We can’t afford to just tough it out any more.
These longer wildfire seasons mean long doses of smoke to breathe, whether it’s coming from fires far away or those smoldering at our doorsteps.
“The typical public health message was: Just go inside,” Sarah Coefield said Thursday. “Well, that’s not really great advice when the smoke is just as bad inside as outside.”
Coefield, air quality specialist for the Missoula health department, was one of half a dozen experts who took part in a media teleconference arranged by the Clean Air Montana Coalition and Climate Smart Missoula.
The occasion was the official launch of MontanaWildfireSmoke.org, a depository for information ranging from real-time air quality readings across the state to tips on how to prepare for smoke to the latest research about what living in the haze of forest fires summer after summer does to our bodies.
“We’ve been really effective about getting the message out about wildfires and their potential for destruction,” said Andres Haladay, a Helena city commissioner. “But often when we focus on the visceral damage … we downplay the effects of wildfire smoke.”
It’s been an issue in years past, but it took the fire season of 2017 in western Montana, one that Coefield called “almost apocalyptical,” to bring it into focus.
Among the offshoots was Coefield's daily air quality update in Missoula County and the marshaling of resources that school people in how to limit the smoke they breathe indoors and out.
Another was the creation of the Montana Wildfire Relief Fund by the Montana Community Foundation. Since renamed the Montana Disaster Relief Fund, it distributed more than $600,000 to 81 organizations across the state.
Amy Cilimburg, executive director of Climate Smart Missoula, said her organization applied for and received $10,000 of that for initial funding of the website and other educational programs. They include steering schools, day care centers, homebound seniors and others on how to obtain and maintain indoor air filtration systems.
MontanaWildfireSmoke.org presents good information on smoke’s known effects on short-term health issues and on those who are most susceptible to them, said Curtis Noonan, a University of Montana professor of epidemiology.
But there’s much more to be learned. Noonan and his colleagues want to know the risks smoke exposure poses to developing fetuses. Studies of urban populations and air pollution offer clues, but “we need to know more about how that translates to particular wildfire smoke settings.”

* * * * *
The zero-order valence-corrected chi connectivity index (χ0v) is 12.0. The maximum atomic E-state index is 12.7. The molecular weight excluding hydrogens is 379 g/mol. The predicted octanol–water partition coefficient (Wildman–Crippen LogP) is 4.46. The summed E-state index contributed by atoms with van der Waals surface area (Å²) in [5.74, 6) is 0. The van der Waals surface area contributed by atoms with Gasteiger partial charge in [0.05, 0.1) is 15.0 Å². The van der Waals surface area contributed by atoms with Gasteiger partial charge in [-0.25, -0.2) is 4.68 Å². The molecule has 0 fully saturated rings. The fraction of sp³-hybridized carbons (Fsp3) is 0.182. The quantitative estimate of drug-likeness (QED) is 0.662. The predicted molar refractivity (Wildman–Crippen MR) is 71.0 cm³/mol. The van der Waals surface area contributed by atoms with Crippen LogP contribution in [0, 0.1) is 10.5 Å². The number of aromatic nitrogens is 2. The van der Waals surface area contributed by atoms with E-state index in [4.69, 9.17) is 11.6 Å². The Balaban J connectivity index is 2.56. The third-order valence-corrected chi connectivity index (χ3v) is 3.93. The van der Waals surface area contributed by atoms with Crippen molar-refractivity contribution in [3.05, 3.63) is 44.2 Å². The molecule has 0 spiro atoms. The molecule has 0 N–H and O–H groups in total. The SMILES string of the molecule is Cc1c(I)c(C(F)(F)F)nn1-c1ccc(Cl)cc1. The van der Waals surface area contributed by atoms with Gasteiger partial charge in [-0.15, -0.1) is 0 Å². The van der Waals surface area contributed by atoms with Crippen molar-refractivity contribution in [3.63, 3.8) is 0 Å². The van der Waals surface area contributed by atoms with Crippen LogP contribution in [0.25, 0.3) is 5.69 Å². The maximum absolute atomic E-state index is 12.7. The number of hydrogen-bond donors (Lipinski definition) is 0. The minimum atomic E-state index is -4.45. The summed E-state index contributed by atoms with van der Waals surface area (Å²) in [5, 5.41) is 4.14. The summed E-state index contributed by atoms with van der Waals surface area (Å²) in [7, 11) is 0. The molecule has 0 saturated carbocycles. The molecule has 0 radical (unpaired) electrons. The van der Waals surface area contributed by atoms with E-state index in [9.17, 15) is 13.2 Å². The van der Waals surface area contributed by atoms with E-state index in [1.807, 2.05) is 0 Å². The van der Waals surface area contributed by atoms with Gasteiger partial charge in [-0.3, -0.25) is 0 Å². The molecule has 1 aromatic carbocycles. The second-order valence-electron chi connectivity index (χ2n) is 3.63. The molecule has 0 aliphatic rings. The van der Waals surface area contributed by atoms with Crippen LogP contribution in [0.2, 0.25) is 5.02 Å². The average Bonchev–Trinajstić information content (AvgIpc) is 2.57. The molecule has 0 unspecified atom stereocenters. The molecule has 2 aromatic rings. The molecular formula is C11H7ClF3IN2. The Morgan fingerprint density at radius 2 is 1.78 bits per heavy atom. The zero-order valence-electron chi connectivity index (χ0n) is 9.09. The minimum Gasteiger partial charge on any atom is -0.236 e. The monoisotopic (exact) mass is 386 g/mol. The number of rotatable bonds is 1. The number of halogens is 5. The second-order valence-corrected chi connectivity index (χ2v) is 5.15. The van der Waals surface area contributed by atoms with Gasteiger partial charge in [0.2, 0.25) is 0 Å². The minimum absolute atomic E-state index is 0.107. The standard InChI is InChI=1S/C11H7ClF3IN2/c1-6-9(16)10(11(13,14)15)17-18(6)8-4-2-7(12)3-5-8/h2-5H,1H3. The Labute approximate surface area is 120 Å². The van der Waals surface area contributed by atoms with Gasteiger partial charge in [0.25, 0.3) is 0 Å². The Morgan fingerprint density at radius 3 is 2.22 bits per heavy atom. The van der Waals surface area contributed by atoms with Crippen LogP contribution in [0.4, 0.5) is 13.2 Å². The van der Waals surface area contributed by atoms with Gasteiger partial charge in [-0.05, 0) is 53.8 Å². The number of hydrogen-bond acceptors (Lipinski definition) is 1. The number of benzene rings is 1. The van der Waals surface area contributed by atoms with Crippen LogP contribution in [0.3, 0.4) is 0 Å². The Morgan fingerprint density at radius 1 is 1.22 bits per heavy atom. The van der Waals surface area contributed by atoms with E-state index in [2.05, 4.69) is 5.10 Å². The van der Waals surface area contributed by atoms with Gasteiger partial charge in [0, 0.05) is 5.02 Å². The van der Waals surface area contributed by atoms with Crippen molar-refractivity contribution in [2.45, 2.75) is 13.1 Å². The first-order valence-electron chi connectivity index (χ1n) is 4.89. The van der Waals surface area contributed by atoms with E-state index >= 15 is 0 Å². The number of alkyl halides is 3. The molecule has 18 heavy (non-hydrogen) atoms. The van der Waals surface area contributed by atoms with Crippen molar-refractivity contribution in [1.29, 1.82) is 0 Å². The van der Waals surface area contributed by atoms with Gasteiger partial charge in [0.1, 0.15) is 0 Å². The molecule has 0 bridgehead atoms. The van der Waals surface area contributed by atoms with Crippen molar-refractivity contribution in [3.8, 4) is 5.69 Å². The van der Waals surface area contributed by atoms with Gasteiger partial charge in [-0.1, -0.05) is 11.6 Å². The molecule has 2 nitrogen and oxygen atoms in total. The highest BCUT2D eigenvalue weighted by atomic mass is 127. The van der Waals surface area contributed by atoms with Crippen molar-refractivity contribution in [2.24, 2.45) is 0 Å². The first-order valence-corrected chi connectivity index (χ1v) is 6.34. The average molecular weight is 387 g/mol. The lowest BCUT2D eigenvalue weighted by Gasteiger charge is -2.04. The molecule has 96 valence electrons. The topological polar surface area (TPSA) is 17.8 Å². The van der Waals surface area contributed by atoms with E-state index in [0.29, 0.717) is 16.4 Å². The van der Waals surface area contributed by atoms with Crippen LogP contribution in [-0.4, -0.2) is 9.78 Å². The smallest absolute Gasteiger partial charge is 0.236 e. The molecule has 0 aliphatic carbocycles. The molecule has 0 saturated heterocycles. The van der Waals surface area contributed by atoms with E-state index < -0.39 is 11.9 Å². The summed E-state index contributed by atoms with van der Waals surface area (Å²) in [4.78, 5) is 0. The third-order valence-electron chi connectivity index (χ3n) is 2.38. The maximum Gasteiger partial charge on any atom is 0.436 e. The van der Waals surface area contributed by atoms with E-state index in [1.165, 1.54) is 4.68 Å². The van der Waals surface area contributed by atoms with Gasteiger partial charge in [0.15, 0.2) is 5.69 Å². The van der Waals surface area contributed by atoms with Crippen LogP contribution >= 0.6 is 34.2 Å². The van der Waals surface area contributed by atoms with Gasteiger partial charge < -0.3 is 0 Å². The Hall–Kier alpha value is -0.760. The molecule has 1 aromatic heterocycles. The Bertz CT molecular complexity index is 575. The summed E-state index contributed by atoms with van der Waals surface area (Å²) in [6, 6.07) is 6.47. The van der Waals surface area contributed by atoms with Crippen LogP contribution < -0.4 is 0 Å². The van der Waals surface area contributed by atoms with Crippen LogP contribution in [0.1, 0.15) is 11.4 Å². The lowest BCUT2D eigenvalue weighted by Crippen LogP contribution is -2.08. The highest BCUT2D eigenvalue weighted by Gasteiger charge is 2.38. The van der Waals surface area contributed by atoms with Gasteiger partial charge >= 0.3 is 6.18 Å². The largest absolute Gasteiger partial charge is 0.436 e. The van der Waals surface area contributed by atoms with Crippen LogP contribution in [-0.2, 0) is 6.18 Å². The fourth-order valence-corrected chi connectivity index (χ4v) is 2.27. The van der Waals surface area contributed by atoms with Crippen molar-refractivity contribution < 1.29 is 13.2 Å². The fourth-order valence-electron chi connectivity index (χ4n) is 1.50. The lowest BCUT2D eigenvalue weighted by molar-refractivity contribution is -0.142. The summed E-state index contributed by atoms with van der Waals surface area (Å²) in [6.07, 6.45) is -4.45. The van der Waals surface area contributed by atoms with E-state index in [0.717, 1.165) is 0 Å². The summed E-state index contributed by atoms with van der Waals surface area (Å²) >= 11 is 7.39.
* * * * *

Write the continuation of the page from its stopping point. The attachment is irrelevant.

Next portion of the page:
Researchers have undertaken panel studies involving populations in western Montana to better understand the effects of repeated exposure to smoke over a period of years. That will take years of repeated observations but can also entail looking at hospital records to try and identify patterns in larger population sets, Noonan said.
Nick Silverman, a research scientist at UM, was a lead researcher and author of the Montana Climate Assessment that came out last fall. The study mapped and projected a continuing rise in temperature in Montana and changes in when we get precipitation.
“What does that mean in terms of wildfires and wildfire smoke?” Silverman posed.
While there are a lot of variables to consider, he said if you talk to people in the know about what Montana’s climate is trending toward, “they’ll often bring up 2017.”
“What we saw last year — a wet winter and spring, a much dryer summer, a warmer winter and the second-warmest summer on record — is essentially very similar to what we’re projecting to be average conditions by mid-century,” Silverman said.
He plugged the new website for its presentation of “a ton of valuable information" on what Montanans need to do to prepare for wildfire smoke.
A nurse from Livingston and mother of two joined Coefield in stressing adequate air filters in homes and public buildings.
“We really need to start getting ahead on this — preparation and planning and having safe spots for people to go when smoke and the wildfire season hits,” said Heather Jurvakainen, a Park County nurse.
She lamented the fact that her county must rely on a monitor in Bozeman for air quality readings, even though the towns are on opposite sides of the Bridger Range.
“The air is often different over here,” Jurvakainen said. “I’m a big proponent of each community or people in the same weather trends having their own monitors.”
There are 19 Department of Environmental Quality air monitors spread around the state, and their real-time readings are available on the DEQ’s “Today’s Air” website, a link prominently featured on the Montana Wildfire Smoke website.
Coefield said that comes down to a question of economics.
Monitors “are very expensive machines and they’re very expensive to maintain,” she said.